Stop Giving Your Children CellphonesTanis Miller
“You wouldn’t jump off a bridge just because everyone else is doing it would you?” my mother would ask me when I was a teen. To which I’d roll my eyes and pout that she just didn’t get it. Life as a teen is hard. Peer pressure is heavy. My mom was clearly too far removed from her own teenaged years to understand this, I told myself.
And then I grew up.
And now I have my own teenagers.
And just the other day, I said the same dreaded words. You wouldn’t jump off a bridge just because everyone else is doing it would you? And once again, my life came full circle as I stood and watched my teenaged daughter roll her eyes at me and mutter about me not getting it.
Oh I get it kid. I just don’t think you get it. But you will. One day.
Our latest tussle revolves around cell phones. My kids don’t have them. In fact, my son and daughter are (according to them, but they aren’t the most reliable sources) the only kids in their respective grades that don’t have cell phones.
I remain steadfast in my refusal to supply phones to my kids. I don’t think they need them. Other parents clearly don’t agree with me, as I spend every Monday thru Thursday afternoons at the high school and see more teens than I can count holding a cellphone in their hands, texting, talking and doing what else on them.
These other parents are killing me. That’s right. If you are a parent and you supplied your teenaged kid with a cell phone, you are making my life miserable right now and you need to cut that crap out.
My kids are taken to school by a yellow school bus and returned on that same bus. If they aren’t on the bus, they are with me. And when they aren’t with me, they are surrounded by other people who have cell phones. There is always a way to reach me in case of emergencies. We’ve never had that problem. There is absolutely no need for my kids to have a cell.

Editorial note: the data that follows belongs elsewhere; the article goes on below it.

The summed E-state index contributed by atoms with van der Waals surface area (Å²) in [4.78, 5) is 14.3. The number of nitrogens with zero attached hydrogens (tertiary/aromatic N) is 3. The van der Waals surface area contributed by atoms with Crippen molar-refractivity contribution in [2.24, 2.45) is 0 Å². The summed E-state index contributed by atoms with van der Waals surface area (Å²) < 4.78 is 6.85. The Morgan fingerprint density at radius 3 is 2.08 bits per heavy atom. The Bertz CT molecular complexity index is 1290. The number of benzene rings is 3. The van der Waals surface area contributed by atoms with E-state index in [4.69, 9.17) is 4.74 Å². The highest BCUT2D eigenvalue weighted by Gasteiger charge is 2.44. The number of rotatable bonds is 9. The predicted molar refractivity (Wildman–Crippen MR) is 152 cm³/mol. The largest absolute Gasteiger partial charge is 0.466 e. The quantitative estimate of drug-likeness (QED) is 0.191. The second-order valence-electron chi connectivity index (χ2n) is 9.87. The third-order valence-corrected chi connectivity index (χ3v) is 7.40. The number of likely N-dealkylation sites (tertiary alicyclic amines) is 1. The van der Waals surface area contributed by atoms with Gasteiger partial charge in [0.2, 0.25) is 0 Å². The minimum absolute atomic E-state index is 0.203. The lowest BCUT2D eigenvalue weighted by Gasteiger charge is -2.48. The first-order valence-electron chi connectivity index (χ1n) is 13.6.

In fact, I don’t believe there is a reason to give a child a cell phone. I also don’t think my kids’ need a television in their room, a game system to call their own or a personal laptop in their rooms.
We supply all of that, out in the common area. Where I can keep an eye on what they are watching, playing or surfing. I like knowing what my kids are doing and more importantly, I like seeing them do it.
My children, however, disagree with our technological decrees and have mounted a full-scale terror attack on changing their father and my minds. It’s war right now and I blame Steve Jobs and every other parent out there.
Well, okay, not every parent. I’m sure some parents have good reasons to outfit their kids with cellphones. I’ll give those parents a pass. But I don’t really want to know what those reasons are. It would interrupt my judgmental ranting. So let’s just move on and pretend there is never a good reason for a child to have a cell phone. Because it fits better with my ideology. And I’m crazy like that.
Parenting a teen is hard work. Teens are capricious hormonal little badgers at the best of times and when you add in the weight of peer pressure, your lovely little teens can morph into beasties in the blink of an eye. Add in some budgetary constraints, individual values and a mother who is more stubborn than a cross-eyed mule and well, peer pressure is slowly killing my joy and strangling my love of parenthood.
It’s not that I’m not willing to compromise. I’ve heard my children’s arguments and I’ve listened. I’ve promised them they can have cell phones when they start driving, get jobs and can pay for their own cell bill. I think it’s a fair trade off. They’ll get what they want and I won’t go broke in the process of pleasing them.
To be honest, my husband and I are lucky. We probably could afford to pay for two teenager’s cell phone bills if we wanted to. But we don’t. We’d prefer to save that money to pay for our mortgage and their future educations. Or you know, food in general.
So I just dig in my heels and stick my fingers in my ears when ever my kids start yammering on about getting a cell phone. Because all the other kids have them. It’s not fair. Why can’t you be more like other parents?
My mother taught me how to avoid giving in to peer pressure all those years ago, whether I liked it or not. I never expected I’d be using those skills against my own teens or the peer pressure of keeping up with other parents.
I hope to pass along the same skills to my kids. I figure it’ll be easier to do since they won’t be distracted by their cell phones.